US-China trade deal flatters to deceive
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Watching the signing of the Phase One trade agreement between the US and China last Wednesday, my interest was piqued by President Trump’s declaration ‘What the hell, this is a big celebration’. Was it really? Beyond the administration’s hyperbole, subsequent comments from many of 80+ business executives in attendance set a soberer tone.
Realistically, the deal represents a truce in the trade dispute, but much uncertainty still lies ahead. For the US energy industry, clearly of greatest importance is China’s pledge to increase energy imports from the US by $52.4 billion over the next two years (as a part of the broader agreement to spend around $200 billion more on US goods and services than it did in 2017).
Despite the lack of detail, this is encouraging. Prior to the trade dispute, US energy exports to China were skyrocketing, increasing from around $2 billion in 2016 to over $8 billion per year in 2017 and 2018, driven by crude oil. Tariffs and filibuster combined to more than half this figure last year. But while committing to ‘ensure’ this increase, China’s continuing radio silence on any future tariff removal for US energy imports remains the most obvious.
Raising crude imports is critical
I know it’s stating the obvious, but $52.4 billion buys a lot of energy (equivalent to around 900 million barrels of crude oil at today’s prices). And this is in addition to the $8.4 billion China spent on US energy in 2017.
Looking more closely by commodity, if China is to get anywhere close to the target then this must be underwritten by a major increase in US crude imports. US crude oil and oil product (mainly LPG) exports to China stood at around $4 billion in 2019, half of that in 2018 as tariffs kicked in. At current WTI prices, to meet targets, China would need to buy about 1.1 million b/d of US crude per year in 2020 and 2021, equal to an additional $24 billion per annum.
In terms of China’s total crude imports, this would require a relatively modest sounding shift to sourcing an additional 10% or so of imports from the US. Not wildly improbable, but a big deviation from the optimal case of US imports of around 400 kb/d in 2020 and 2021. The 5% tariff imposed by China on US crude is an issue here, but one I expect could be removed by Beijing with relative ease.
Potential upside for LNG
The trade dispute has been acutely felt in the US LNG sector, with China’s imports all but evaporating after Beijing’s retaliatory 25% import tariff was introduced in June 2019. This is unfortunate as China’s shift towards a greater use of gas has coincided with the phenomenal increase in US LNG capacity in recent years, with six projects now online.
Unlike China’s modest tariff on US crude, the hefty 25% duty on US LNG imports is a deal breaker. The stark reality is that if we are to see a significant increase in US LNG as part of China’s purchase commitments then the current tariff must be removed. I expect this is now under active consideration.
If the tariff is removed, it would be good news for portfolio suppliers including Shell, Total and BP with existing contracts with Chinese buyers. It would also allow US LNG to compete on an equal footing in the Chinese spot market. My colleagues in Beijing expect China will need an additional 17 Mt and 23 Mt of LNG in 2020 and 2021 respectively, and companies with US LNG to sell will certainly be looking to target this market.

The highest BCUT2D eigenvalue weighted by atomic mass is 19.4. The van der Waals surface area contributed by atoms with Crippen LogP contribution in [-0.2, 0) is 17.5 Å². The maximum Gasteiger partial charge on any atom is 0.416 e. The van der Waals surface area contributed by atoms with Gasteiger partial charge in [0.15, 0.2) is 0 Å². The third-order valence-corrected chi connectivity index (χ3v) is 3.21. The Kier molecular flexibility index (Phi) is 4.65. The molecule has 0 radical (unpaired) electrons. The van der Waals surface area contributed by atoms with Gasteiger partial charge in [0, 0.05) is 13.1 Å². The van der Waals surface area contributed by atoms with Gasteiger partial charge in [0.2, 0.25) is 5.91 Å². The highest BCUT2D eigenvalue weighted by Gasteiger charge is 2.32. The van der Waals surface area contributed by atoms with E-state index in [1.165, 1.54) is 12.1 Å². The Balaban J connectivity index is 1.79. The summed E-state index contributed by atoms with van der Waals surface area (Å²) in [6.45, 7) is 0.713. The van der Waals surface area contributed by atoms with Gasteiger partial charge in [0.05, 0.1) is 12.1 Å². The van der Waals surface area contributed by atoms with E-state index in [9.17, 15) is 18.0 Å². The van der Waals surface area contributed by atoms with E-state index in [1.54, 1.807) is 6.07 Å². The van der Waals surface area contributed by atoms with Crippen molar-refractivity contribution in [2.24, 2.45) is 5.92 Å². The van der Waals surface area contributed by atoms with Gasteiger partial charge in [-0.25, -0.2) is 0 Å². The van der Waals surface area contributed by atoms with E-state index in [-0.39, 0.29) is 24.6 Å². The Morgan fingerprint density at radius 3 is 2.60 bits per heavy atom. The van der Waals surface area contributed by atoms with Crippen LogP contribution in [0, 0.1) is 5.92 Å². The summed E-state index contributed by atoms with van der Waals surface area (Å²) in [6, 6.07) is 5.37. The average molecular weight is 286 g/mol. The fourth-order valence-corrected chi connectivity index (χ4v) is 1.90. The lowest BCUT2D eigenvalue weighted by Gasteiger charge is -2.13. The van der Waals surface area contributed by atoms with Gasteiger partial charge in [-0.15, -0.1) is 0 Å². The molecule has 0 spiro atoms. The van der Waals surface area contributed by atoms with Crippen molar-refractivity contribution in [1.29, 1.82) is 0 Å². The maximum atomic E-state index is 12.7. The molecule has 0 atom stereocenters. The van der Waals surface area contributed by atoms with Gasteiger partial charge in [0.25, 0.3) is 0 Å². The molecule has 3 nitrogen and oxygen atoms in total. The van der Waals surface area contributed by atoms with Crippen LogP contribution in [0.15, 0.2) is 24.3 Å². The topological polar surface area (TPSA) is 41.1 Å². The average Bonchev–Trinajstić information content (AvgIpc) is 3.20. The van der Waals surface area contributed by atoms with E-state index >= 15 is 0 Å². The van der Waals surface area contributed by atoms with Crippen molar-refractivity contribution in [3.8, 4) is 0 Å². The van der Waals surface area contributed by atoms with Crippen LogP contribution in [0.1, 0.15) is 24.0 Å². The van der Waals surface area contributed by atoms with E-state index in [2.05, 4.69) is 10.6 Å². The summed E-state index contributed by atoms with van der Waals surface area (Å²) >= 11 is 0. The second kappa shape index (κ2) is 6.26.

What would be the consequences of China meeting the target?
Given these challenges it’s likely that the reality of China’s purchases of US energy will fall some way short over the next two years. But much will depend on China; if the country’s leadership is fully committed to meeting the target then it has the executive power to remove tariffs at any time.
If this were to happen, and China does spend over $50 billion more on US energy exports, there would inevitably be consequences for both competing suppliers and the already volatile global energy prices. Reaching this target would represent a significant realignment of China’s energy imports towards the US, particularly for crude oil and would disrupt existing relationships with traditional suppliers in the Middle East in particular. Competition for the Chinese oil market is already intense and would become more so, impacting prices.
Similarly, a sharp uptick in US LNG into China would pose a competitive challenge for other suppliers, most notably Australia. Spot LNG prices are already at rock bottom and with an over-supplied market pushing down US Gulf Coast FOB prices to around $2.50/mmbtu, the removal of tariffs would inevitably create rising competition from US LNG into China.
A major increase in Chinese purchase of US energy would also be at risk from any future re-escalation in the trade dispute, which remains a distinct possibility. The Phase One agreement’s enforcement mechanisms are politically charged, and future energy agreements could be hit by accusations of non-compliance in other areas of the deal.
APAC Energy Buzz is a blog by Asia Pacific Vice Chair, Gavin Thompson. In his blog, Gavin shares the sights and sounds of what’s trending in the region and what’s weighing on business leaders’ minds.